Dislocated Unstable Shoulder
1. What is causing the pain and how did I get it?
Our shoulder is a ball and socket joint, built like a joystick. However, our shoulders need to move through a much bigger range than the common joysticks. To achieve this, the socket of the shoulder joint is designed to be small. As a result, the shoulder joint is inherently unstable.
With a relatively unstable socket, the shoulder joint has to rely more on the muscles and ligaments to maintain its stability. Our shoulder muscles are arranged beautifully around the joint such that it holds the socket in place. Different muscle group will tighten up in different arm position so that the joint stays intact.
First-time shoulder dislocation is usually caused by trauma, such as a fall or impact on the shoulder during sports. A shoulder dislocation is defined by the ball of the joint coming completely out of the socket. It usually has to be put back into place by a doctor. Both the muscles and ligaments around the shoulder, and sometimes even the bony structures can be injured during a shoulder dislocation, therefore weakening and overstretching the structures that maintain the stability of the shoulder.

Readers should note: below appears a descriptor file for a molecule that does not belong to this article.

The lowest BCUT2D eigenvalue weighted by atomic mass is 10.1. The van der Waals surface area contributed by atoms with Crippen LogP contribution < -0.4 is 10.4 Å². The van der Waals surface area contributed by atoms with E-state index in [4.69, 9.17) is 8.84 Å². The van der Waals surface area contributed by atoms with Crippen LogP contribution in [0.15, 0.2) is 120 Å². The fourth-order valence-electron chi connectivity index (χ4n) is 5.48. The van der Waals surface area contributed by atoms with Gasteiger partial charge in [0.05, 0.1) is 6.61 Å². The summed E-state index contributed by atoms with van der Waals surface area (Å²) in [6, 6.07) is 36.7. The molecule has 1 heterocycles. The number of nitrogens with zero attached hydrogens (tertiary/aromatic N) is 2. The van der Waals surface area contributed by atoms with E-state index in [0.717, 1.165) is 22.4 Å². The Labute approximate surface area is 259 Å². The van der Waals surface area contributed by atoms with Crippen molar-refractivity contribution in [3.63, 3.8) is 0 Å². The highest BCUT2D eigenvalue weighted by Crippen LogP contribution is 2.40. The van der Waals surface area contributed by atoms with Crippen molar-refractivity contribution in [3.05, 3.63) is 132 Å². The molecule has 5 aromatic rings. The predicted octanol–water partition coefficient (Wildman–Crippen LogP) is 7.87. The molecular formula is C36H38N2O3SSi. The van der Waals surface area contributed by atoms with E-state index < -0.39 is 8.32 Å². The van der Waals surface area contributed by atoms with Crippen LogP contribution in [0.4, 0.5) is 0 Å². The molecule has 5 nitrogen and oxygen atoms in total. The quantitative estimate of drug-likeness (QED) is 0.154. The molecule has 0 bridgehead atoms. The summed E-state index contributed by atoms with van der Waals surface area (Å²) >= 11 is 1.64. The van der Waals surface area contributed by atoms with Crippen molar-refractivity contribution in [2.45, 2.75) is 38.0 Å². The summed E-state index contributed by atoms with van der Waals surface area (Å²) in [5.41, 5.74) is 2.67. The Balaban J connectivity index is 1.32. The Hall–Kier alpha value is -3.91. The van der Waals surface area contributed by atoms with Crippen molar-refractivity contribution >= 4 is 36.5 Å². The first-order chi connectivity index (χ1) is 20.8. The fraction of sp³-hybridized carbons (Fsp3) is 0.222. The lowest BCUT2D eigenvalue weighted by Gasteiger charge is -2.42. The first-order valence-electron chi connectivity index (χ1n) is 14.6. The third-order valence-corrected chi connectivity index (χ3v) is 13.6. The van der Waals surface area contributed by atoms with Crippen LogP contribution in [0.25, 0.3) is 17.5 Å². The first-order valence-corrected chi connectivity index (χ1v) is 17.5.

Once a shoulder has dislocated, it is more prone to develop recurrent dislocation and subluxation in the future. Subluxation is a partial dislocation where the ball of the joint comes partially out of the socket. You will be able to relocate the shoulder joint easily in a case of subluxation.
2. How can physiotherapy help?
There are conservative management and surgical management to reduce the risk of future shoulder dislocation and subluxation. In conservative management, physiotherapist use exercises to strengthen the muscles around the shoulder joint to improve the joint stability. The main focus would be the rotator cuff muscles which are the dynamic stabilizers of the shoulder joint.
3. How can I help?
Exercising and strengthening the right shoulder muscles are key in physiotherapy treatment. You have to be diligent in your home exercises.
4. How long will it take to recover? (ie prognosis)
A strengthening programme usually takes 6 weeks to show results. Depending on your lifestyle and chosen sports, if you are experiencing more frequent dislocation episodes, a surgery to repair the shoulder joint may be warranted.